given ten opportunities to do so. Now, a very large customer is willing to accept the loss of all the customers who might never default because statistically they are better off. The individual landlord, with three or four units a year to rent might not wish to accept the loss of perfectly good applicants in this way, and adopt a more hands on approach to the evaluation. This is not to say that scoring systems are of no value to the small landlord, only that he should carefully evaluate their use.
One thing which point scoring systems impair is the ability
legally to discriminate among the data in the credit report. For example, suppose that the applicant went through a period of unemployment two years before. Because he was on unemployment and short of funds, he let a visa card and furniture store account slide for two months using the money instead to pay his rent. Having gotten a new job he caught up all his payments within a couple of months after that and went forward. He shows some payments as much as 90 to 120 days behind. A point system or other prepackaged rating, if relied upon without further inquiry,
might set up a democracy of debt, in which each debt is as important as another, rendering the applicant below the qualified level and rejected. On the other hand, a landlord making his own decision based not only on the raw data but the patterns of conduct which they display might decide that this applicant's priorities are in order and consider him, if not perfect, then worth the risk with an additional deposit, say. On the other hand, an applicant who decided to make his Visa card and furniture payments on time, but slide on the rent, might not even show up as far as credit rating is concerned, since landlords rarely report late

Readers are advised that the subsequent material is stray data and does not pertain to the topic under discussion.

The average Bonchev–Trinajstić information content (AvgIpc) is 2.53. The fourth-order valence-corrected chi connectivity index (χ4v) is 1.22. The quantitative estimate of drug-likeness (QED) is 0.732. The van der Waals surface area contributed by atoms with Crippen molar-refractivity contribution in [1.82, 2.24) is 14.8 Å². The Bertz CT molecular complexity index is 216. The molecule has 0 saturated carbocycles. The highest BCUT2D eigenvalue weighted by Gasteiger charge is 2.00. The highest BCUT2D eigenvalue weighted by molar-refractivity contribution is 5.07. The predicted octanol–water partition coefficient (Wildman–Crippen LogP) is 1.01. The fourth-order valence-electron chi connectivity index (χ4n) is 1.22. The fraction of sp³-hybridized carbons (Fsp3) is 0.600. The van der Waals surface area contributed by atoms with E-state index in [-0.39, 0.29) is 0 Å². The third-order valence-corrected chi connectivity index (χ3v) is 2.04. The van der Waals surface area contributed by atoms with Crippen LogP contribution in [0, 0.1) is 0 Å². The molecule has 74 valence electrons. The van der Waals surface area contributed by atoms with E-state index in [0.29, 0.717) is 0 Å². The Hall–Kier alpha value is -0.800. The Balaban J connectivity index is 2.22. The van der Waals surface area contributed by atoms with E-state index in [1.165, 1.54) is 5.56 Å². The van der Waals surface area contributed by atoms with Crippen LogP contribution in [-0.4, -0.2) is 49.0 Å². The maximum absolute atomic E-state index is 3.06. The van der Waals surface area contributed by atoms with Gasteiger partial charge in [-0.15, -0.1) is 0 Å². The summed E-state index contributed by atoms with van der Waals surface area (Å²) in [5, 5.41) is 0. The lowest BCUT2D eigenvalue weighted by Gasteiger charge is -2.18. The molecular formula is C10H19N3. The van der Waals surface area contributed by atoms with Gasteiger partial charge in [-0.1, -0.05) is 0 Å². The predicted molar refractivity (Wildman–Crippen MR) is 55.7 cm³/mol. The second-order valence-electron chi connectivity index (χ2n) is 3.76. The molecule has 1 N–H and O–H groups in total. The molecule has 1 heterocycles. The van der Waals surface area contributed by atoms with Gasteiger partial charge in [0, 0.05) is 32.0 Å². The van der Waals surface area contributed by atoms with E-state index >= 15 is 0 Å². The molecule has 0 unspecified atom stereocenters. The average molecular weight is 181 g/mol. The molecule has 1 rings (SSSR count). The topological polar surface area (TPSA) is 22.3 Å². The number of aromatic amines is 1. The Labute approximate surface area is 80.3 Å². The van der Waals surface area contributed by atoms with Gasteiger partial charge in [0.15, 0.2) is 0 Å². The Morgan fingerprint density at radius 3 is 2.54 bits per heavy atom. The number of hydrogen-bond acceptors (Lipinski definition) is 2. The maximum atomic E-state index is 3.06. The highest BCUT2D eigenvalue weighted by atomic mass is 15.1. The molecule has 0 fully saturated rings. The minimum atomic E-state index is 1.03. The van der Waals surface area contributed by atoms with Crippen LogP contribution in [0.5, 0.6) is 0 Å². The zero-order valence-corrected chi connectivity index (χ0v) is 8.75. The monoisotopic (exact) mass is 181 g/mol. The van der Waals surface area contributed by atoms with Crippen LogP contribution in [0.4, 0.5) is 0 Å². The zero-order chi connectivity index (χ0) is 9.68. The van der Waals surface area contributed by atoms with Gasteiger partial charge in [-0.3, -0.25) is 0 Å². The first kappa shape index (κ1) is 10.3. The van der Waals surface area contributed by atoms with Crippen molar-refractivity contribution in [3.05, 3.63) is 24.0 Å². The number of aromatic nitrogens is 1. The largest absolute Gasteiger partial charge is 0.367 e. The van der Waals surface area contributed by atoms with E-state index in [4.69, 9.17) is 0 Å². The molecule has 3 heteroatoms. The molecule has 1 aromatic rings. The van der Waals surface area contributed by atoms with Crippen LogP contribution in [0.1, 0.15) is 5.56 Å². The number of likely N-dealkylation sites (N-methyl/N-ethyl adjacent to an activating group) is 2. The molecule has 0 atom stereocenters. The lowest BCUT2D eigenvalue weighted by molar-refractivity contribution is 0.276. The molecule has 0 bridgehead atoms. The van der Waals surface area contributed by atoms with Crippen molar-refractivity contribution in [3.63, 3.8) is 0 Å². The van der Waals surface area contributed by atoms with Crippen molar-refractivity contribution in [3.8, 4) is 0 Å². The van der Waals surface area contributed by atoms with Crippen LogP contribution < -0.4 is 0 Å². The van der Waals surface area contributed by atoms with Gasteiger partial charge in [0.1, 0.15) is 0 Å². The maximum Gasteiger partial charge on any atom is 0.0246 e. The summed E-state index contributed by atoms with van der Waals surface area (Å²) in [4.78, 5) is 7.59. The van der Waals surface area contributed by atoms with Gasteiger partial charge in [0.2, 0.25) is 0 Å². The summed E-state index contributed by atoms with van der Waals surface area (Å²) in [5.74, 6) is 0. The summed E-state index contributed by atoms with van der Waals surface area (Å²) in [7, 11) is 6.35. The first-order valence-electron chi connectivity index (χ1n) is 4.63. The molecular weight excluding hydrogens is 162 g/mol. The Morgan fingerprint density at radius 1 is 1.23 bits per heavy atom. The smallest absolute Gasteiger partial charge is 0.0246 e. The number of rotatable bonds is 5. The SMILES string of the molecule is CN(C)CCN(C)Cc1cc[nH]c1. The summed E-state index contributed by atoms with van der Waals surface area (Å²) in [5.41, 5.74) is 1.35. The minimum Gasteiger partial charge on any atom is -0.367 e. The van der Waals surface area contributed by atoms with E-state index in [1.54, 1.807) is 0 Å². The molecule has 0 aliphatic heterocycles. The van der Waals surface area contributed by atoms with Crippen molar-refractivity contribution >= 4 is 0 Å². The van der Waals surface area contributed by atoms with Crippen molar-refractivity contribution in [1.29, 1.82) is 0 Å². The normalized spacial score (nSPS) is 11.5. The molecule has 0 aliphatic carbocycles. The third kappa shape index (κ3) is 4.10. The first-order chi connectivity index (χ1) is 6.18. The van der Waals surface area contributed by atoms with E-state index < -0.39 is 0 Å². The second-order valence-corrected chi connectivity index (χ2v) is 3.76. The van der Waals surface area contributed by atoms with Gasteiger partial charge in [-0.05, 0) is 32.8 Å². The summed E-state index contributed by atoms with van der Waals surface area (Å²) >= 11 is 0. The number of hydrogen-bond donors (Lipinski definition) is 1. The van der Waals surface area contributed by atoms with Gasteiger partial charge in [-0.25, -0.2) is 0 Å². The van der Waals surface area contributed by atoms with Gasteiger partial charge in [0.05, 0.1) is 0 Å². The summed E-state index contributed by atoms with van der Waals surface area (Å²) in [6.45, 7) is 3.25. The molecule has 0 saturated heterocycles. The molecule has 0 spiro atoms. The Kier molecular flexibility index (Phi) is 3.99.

payments to the national data bases. Few landlords, if given the choice between the two, would hesitate.
Recently, literature selling such scoring systems has emphasized their utility in avoiding accusations of illegal discrimination. By reducing the various elements of the report to weighted (or
unweighed) numerical scores, so the argument runs, the decision making process is made "objective" and not subject criticism under the fair housing laws. The applicant either scores 620 or he does not, it is said, regardless of race, color, creed, etc. This argument should be viewed with caution, as it is the same one which was made in favor of red-lining. While it is true that such numerical scoring systems give a superficial
appearance of mathematical objectivity and precision, setting the level of the bar that the applicant must clear in order to qualify may still be attacked as discriminatory if it has the effect of disqualifying a disproportionate number of applicants in a protected class. For example, assume a landlord with an apartment building from which he wishes to exclude children, preferring to rent to couples with no children ("dinks,"
double income no kids). Knowing that couples with children are less likely to have as much earning power as those without due to child rearing obligations, and more likely